Why Librarians Should Embrace Linked Data

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David Stuart of Research Information recently wrote, “If libraries are to realise the value of the data they have been building and refining over many years, then it is not enough for them to just embrace the web of documents, they must also embrace the web of data. The associated technologies may seem complex and impenetrable but the idea of libraries embracing the web of data doesn’t have to mean that every librarian has to embrace every bit of technology. The web of data refers to the publication of data online in a machine-readable format, so that individual pieces of information can be both linked to and read automatically.” Read more

Smart Search Relies On Getting That Product Data Right

cameraSupply chain and products standards organization GS1 – which this week joined the World Wide Web Consortium (W3C) to contribute to work on improving global commerce and logistics – also now has released the GTIN (Global Trade Item Number) Validation Guide. In the states the GTIN, which is the GS1-developed numbering sequence within bar codes for identifying products at point of sale, is known as the Universal Product Code (UPC).

The guide is part of the organization’s effort to drive awareness about “the business importance of having accurate product information on the web,” says Bernie Hogan, Senior Vice President, Emerging Capabilities and Industries. The guide has the endorsement of players including Google, eBay and Walmart, which are among the retailers that require the use of GTINs by onboarding suppliers, and support GTIN’s extension further into the online space to help ensure more accurate and consistent product descriptions that link to images and promotions, and help customers better find, compare and buy products.

“This is an effort to help clean up the data and get it more accurate,” he says. “That’s so foundational to any kind of commerce, because if it’s not the right number, you can have the best product data and images and the consumer still won’t find it.” The search hook, indeed, is the link between the work that GS1 is doing to encourage using GS1 standards online for improved product identification data with semantic web efforts such as schema.org, which The Semantic Web discussed with Hogan here.

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RDF 1.1 and the Future of Government Transparency

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Following the newly minted “recommendation” status of RDF 1.1, Michael C. Daconta of GCN has asked, “What does this mean for open data and government transparency?” Daconta writes, “First, it is important to highlight the JSON-LD serialization format.  JSON is a very simple and popular data format, especially in modern Web applications.  Furthermore, JSON is a concise format (much more so than XML) that is well-suited to represent the RDF data model.  An example of this is Google adopting JSON-LD for marking up data in Gmail, Search and Google Now.  Second, like the rebranding of RDF to ‘linked data’ in order to capitalize on the popularity of social graphs, RDF is adapting its strong semantics to other communities by separating the model from the syntax.  In other words, if the mountain won’t come to Muhammad, then Muhammad must go to the mountain.” Read more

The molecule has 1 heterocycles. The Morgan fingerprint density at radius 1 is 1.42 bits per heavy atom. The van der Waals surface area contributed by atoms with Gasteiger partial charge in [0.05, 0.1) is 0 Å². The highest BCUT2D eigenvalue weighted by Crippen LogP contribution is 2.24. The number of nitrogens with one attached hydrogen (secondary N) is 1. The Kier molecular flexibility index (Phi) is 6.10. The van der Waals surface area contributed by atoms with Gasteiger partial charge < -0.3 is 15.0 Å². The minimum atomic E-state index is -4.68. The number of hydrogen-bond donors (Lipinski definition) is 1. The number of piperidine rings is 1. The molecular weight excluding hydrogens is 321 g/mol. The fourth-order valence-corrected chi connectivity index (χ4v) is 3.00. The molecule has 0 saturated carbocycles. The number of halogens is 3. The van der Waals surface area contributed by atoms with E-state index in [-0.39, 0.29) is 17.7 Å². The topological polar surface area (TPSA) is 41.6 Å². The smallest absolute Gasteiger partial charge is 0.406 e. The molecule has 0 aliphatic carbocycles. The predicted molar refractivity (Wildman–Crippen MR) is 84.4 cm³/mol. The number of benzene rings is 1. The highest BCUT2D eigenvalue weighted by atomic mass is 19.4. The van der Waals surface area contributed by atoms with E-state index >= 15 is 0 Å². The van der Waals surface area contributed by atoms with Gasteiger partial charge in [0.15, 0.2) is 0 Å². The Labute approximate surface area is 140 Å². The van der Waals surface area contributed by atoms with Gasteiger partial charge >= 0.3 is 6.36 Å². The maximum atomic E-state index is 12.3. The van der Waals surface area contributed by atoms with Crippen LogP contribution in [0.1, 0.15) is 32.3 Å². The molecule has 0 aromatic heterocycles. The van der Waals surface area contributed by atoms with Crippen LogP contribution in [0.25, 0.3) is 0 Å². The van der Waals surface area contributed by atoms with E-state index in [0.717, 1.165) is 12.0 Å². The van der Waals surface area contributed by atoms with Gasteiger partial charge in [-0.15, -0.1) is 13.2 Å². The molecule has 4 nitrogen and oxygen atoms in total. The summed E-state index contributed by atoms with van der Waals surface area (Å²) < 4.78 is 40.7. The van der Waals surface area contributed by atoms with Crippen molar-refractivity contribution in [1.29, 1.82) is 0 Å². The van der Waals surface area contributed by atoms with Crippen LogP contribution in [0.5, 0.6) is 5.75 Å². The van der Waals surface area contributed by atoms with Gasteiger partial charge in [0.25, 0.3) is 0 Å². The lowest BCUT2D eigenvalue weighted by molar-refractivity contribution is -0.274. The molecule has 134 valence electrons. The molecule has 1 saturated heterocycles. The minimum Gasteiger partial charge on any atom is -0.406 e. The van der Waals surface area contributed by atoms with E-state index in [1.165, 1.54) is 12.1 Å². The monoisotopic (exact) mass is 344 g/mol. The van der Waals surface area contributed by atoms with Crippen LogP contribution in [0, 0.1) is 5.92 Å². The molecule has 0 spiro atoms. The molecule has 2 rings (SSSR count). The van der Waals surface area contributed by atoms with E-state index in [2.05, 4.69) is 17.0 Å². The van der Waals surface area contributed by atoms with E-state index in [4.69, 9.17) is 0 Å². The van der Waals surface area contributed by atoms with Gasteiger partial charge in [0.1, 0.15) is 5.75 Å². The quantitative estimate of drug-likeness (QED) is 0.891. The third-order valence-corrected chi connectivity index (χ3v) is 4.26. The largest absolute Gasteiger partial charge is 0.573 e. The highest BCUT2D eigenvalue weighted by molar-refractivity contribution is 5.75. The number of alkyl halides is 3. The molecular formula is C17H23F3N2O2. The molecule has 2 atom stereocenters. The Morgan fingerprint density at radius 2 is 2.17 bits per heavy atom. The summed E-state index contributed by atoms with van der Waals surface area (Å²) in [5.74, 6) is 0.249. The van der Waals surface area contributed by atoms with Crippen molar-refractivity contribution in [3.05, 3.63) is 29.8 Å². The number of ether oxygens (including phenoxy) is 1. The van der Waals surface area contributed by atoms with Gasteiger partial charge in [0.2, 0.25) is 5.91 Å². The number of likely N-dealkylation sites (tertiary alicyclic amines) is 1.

CHAIN-REDS Project Enhances Semantic Search And Extends Reproducibility Of Scientific Data

chainredspixThe CHAIN-REDS FP7 project, co-funded by the European Commission, has as a goal building a knowledge base of information, gathered both from dedicated surveys and other web and document sources, for largely more than half of the countries in the world, which it presents to visitors through geographic maps and tables. Earlier this month, its Knowledge Base and Semantic Search Engine for exploring the more than 30 million documents in its Open Access Document Repositories (OADR) and Data Repositories (DR) became available in a smartphone and tablet app, while the results of its Semantic Search Engine also now are ranked according to the January 2014 Ranking Web of Repositories. So, users conducting searches should see results in the order of the highest-ranked repositories.

The project has its roots in using semantic web technologies to correlate the data used to write scientific papers with the documents themselves whenever possible, says Prof. Roberto Barbera, of the Department of Physics and Astronomy at the University of Catania, as well as with applications that can be used to analyse the information. To drive to these ends, the CHAIN-REDS consortium semantically enriched its repositories and built its search engine on the related Linked Data. Users in search of information can get papers and data and, if applications are available, can be redirected to them on the project’s cloud infrastructure to reproduce and reanalyze the data.

“There is a huge effort in the scientific world about the reproducibility of science,” says Barbera.